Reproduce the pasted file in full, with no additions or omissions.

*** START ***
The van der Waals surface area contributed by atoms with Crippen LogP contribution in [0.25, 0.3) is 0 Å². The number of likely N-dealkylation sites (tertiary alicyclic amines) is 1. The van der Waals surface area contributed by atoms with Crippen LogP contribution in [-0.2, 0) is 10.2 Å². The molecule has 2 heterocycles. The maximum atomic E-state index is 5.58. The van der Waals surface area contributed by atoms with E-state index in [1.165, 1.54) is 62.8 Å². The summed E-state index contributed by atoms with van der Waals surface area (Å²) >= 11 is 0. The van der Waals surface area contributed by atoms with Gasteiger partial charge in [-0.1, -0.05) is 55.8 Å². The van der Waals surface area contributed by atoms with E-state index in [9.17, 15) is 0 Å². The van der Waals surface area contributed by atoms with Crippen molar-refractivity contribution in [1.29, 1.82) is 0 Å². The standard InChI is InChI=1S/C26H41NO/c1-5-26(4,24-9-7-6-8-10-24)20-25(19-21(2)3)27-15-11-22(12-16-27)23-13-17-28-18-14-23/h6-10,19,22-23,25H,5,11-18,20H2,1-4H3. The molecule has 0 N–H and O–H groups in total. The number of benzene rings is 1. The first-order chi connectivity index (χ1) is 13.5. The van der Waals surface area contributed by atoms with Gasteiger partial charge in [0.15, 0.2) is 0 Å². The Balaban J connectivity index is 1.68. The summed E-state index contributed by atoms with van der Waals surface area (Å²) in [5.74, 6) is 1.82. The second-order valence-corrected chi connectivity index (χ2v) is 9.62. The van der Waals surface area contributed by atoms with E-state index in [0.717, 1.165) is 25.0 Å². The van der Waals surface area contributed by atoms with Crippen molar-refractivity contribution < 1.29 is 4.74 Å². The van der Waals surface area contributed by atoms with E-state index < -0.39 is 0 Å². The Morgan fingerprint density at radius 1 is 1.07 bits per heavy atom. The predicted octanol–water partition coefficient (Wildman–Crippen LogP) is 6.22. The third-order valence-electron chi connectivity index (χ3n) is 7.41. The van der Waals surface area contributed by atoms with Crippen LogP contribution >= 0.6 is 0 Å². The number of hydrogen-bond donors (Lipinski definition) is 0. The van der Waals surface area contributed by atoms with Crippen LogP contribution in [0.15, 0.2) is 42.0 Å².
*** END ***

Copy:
The van der Waals surface area contributed by atoms with Crippen LogP contribution in [0.25, 0.3) is 0 Å². The number of likely N-dealkylation sites (tertiary alicyclic amines) is 1. The van der Waals surface area contributed by atoms with Crippen LogP contribution in [-0.2, 0) is 10.2 Å². The molecule has 2 heterocycles. The maximum atomic E-state index is 5.58. The van der Waals surface area contributed by atoms with E-state index in [1.165, 1.54) is 62.8 Å². The summed E-state index contributed by atoms with van der Waals surface area (Å²) >= 11 is 0. The van der Waals surface area contributed by atoms with Gasteiger partial charge in [-0.1, -0.05) is 55.8 Å². The van der Waals surface area contributed by atoms with E-state index in [9.17, 15) is 0 Å². The van der Waals surface area contributed by atoms with Crippen molar-refractivity contribution in [1.29, 1.82) is 0 Å². The standard InChI is InChI=1S/C26H41NO/c1-5-26(4,24-9-7-6-8-10-24)20-25(19-21(2)3)27-15-11-22(12-16-27)23-13-17-28-18-14-23/h6-10,19,22-23,25H,5,11-18,20H2,1-4H3. The molecule has 0 N–H and O–H groups in total. The number of benzene rings is 1. The first-order chi connectivity index (χ1) is 13.5. The van der Waals surface area contributed by atoms with Gasteiger partial charge in [0.15, 0.2) is 0 Å². The Balaban J connectivity index is 1.68. The summed E-state index contributed by atoms with van der Waals surface area (Å²) in [5.74, 6) is 1.82. The second-order valence-corrected chi connectivity index (χ2v) is 9.62. The van der Waals surface area contributed by atoms with E-state index in [0.717, 1.165) is 25.0 Å². The van der Waals surface area contributed by atoms with Crippen molar-refractivity contribution < 1.29 is 4.74 Å². The van der Waals surface area contributed by atoms with E-state index < -0.39 is 0 Å². The Morgan fingerprint density at radius 1 is 1.07 bits per heavy atom. The predicted octanol–water partition coefficient (Wildman–Crippen LogP) is 6.22. The third-order valence-electron chi connectivity index (χ3n) is 7.41. The van der Waals surface area contributed by atoms with Crippen LogP contribution >= 0.6 is 0 Å². The number of hydrogen-bond donors (Lipinski definition) is 0. The van der Waals surface area contributed by atoms with Crippen LogP contribution in [0.15, 0.2) is 42.0 Å².